The mission of the Douglas County Historical Society is to discover, preserve, and disseminate the history of the county and its people.
A group of visionary citizens spearheaded what became a determined and eagerly supported effort to save Knute and Nicolina Nelson’s house from demolition in 1985. The outcome was that the house of this revered Statesman was moved to another spot, still on the original homestead land, and because of his national importance, it was kept on the National Register of Historic Places.
The house was relocated from its original location to 1219 Nokomis Street. Beginning in October 1987, it became the present headquarters of the Douglas County Historical Society. Today the Society is YOUR starting point to work on family genealogy, business history, community presentations and more.
The Douglas County Historical Society is the home to extensive historical and genealogical resources. Histories of townships/villages, churches, cemeteries, schools, family files, obituaries, marriage write-ups, plat maps, birth, death, & marriage indexes from the Douglas County courthouse records, census records, and 125 years of area newspapers are just a few of the materials that can be found in our research library.
Educational resources include programs on various Douglas County topics and locations, oral history interviews, an extensive photo collection, materials for identification of significant buildings and sites in Douglas County, a vintage clothing and uniform collection, and several books on the history of Douglas County. The house serves as a learning center with hands on exhibits showcasing Douglas County’s history. Guided tours of the home and exhibits are available.
The Historic Family Home of Nicolina (Jacobsen) and Senator Knute Nelson and Their Children
Knute Nelson was born in Voss, Norway in 1843. He came to Douglas County as a young attorney in 1871 and established a homestead and law practice.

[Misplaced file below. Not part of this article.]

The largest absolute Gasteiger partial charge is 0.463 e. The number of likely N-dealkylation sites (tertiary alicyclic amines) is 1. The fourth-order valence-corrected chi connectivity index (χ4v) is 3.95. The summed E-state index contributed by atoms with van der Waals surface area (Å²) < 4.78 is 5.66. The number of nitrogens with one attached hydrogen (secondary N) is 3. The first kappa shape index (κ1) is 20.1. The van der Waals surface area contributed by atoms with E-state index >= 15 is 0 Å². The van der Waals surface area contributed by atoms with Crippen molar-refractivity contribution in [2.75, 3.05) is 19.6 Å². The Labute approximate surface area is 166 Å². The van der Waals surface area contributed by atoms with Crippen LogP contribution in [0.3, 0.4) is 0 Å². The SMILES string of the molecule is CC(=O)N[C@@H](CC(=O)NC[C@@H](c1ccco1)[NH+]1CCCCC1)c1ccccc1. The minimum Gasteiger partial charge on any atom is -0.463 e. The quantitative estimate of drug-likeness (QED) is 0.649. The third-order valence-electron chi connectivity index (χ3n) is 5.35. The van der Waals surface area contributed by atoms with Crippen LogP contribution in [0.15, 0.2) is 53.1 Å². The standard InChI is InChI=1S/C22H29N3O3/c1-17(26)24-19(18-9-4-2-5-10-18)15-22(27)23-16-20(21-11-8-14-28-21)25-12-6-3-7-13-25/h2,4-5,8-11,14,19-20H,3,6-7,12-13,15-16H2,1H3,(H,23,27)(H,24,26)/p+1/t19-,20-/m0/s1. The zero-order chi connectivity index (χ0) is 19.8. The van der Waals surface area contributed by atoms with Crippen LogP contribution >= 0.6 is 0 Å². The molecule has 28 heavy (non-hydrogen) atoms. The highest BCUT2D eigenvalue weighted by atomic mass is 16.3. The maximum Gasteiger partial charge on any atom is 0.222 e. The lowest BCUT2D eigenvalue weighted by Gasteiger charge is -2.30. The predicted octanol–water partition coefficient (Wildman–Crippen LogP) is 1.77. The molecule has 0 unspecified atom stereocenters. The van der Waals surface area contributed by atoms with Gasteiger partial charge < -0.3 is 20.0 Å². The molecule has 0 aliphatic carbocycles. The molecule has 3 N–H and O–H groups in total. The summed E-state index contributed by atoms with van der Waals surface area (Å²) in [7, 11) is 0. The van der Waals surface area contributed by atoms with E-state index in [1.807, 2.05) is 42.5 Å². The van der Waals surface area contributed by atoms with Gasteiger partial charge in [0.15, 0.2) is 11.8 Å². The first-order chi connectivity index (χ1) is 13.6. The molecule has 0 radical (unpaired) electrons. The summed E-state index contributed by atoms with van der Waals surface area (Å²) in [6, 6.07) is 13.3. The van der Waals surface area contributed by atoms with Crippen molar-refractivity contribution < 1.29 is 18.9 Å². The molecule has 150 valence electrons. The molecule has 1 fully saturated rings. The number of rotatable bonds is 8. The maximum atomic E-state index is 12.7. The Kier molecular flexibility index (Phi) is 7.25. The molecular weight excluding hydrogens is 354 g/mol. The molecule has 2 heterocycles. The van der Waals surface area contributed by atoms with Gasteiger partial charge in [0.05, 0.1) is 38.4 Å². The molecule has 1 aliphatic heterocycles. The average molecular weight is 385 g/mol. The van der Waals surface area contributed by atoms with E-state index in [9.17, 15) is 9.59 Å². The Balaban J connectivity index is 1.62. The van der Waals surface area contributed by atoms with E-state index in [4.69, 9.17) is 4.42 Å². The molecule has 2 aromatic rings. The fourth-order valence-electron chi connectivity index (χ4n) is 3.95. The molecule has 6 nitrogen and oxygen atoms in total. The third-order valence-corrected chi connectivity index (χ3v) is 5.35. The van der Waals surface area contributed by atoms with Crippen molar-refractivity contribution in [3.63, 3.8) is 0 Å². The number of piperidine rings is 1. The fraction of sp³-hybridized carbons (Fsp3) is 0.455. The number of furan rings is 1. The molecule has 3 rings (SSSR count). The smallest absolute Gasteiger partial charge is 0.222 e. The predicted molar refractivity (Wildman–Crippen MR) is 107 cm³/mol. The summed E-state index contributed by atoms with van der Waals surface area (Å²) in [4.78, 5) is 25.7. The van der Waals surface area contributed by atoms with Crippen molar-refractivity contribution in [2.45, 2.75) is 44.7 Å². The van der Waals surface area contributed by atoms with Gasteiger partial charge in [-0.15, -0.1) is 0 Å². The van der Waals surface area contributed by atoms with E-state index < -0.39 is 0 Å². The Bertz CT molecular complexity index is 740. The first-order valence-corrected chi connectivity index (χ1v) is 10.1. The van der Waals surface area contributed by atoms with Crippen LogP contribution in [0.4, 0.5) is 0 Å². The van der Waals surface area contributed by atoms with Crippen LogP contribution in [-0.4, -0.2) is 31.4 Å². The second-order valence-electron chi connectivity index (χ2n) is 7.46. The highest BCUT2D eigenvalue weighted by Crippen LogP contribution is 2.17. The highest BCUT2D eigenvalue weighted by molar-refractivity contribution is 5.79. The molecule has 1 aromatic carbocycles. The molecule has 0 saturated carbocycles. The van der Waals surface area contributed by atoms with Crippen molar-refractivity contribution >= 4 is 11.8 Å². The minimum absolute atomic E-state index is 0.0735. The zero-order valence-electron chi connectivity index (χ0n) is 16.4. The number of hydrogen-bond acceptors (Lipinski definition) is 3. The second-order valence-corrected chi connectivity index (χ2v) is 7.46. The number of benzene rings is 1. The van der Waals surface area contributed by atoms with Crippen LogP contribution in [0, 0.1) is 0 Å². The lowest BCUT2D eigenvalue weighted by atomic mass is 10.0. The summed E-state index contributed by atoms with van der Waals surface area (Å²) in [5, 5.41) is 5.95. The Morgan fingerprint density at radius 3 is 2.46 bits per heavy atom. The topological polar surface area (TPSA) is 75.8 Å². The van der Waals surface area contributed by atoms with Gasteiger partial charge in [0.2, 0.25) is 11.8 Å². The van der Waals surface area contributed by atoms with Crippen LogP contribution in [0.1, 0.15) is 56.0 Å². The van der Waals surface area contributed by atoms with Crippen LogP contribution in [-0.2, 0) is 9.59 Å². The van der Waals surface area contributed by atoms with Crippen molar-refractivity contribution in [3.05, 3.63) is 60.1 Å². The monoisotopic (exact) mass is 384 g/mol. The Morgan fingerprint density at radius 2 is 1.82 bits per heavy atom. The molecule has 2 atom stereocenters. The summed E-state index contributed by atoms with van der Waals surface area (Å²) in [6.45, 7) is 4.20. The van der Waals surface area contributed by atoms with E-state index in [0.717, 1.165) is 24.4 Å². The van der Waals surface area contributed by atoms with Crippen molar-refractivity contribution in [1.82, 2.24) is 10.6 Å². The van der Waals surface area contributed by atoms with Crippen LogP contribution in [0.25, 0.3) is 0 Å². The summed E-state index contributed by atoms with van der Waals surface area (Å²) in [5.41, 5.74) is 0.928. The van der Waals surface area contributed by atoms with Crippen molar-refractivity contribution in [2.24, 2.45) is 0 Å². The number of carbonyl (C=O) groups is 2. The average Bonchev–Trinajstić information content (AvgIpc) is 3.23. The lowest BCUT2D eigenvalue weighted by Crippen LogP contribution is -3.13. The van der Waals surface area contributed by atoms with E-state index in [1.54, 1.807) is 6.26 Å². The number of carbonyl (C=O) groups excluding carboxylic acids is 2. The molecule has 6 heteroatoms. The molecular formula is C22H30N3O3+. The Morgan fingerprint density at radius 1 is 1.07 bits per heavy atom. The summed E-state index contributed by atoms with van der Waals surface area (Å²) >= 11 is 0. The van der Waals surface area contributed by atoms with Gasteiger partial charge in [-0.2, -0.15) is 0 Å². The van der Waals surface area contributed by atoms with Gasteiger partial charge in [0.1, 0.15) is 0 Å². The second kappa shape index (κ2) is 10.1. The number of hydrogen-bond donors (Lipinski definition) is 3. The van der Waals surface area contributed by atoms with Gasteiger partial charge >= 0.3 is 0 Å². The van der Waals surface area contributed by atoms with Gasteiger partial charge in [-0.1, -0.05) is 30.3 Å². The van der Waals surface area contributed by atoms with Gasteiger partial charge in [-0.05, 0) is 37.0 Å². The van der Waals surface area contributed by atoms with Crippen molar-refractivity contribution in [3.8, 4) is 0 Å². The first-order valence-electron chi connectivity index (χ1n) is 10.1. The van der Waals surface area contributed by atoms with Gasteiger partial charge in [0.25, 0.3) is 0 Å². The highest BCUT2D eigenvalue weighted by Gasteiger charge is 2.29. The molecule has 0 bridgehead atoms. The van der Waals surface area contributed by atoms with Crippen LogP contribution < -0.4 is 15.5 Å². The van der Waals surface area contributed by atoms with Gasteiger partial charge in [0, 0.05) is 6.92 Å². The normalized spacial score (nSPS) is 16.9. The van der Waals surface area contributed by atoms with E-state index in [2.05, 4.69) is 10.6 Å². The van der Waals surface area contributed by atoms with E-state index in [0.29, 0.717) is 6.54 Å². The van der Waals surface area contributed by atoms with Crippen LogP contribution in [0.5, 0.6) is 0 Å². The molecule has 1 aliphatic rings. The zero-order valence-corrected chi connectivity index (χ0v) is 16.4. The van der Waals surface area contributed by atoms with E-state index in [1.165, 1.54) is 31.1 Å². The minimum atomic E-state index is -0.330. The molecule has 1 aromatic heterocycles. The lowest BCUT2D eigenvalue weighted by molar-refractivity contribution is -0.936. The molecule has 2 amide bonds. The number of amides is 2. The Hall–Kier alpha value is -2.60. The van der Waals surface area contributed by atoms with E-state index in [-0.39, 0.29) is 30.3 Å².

Knute Nelson was elected to the Minnesota Legislature and served two terms before becoming the state’s only foreign-born governor.
Following his service as Governor of Minnesota, Nelson held office as a United States Senator, with distinction, for 28 years. He championed such causes as conservation, a federal income tax, and pure food and drug legislation.
Knute died on a train en route from Washington D.C. to his beloved home in Alexandria in 1923. The Last Will and Testament of Knute Nelson provided that following the death of his only surviving child, Ida, the residence be given to the Norwegian Lutheran Church as a Home for the Aged. The house served as Knute Nelson Nursing Home for many years.
In 1978 the house was listed on the National Register of Historic Places. Knute Nelson’s life was one of public service. The house they built now serves the public as the headquarters of the Douglas County Historical Society.
Nicoline Marie (Jacobsen) Nelson was born in Østre Toten, Oppland, Norway on October 3, 1846 to Ole Jacob Hansen and Guri Larsdotter. She was the 4th of their 6 children. In 1853 the family left Norway for Dane County, Wisconsin. Nicoline and Knute were married in 1867 in Madison, Wisconsin. They moved to Alexandria, Minnesota in 1871. The Nelsons had five children (and possibly an earlier child who was born and died in Wisconsin):
- Ida G. Nelson (1867-1942) married but had no children.
- Henry K. Nelson (1871-1908) died of tuberculosis at age 37.
- Bertha H. Nelson (1873-1877)
- Maria T. Nelson (1875-1877)
- Catharine L. Nelson (1876-1877)
The three youngest died in a diphtheria epidemic in 1877. (One more deceased daughter is indicated in some biographies, but no name given.)
During Knute Nelson’s time as a United States Senator (1895-1923), Knute, Nicoline and daughter Ida would live in Washington DC, and return home to Alexandria in the summer months. Nicolina died in 1922 in Washington DC at the age of 75. Knute died one year later.
Knute, Nicoline and their children are buried at the Kinkead Cemetery in Alexandria, Douglas County, Minnesota. To see their findagrave.com listings, click on their names: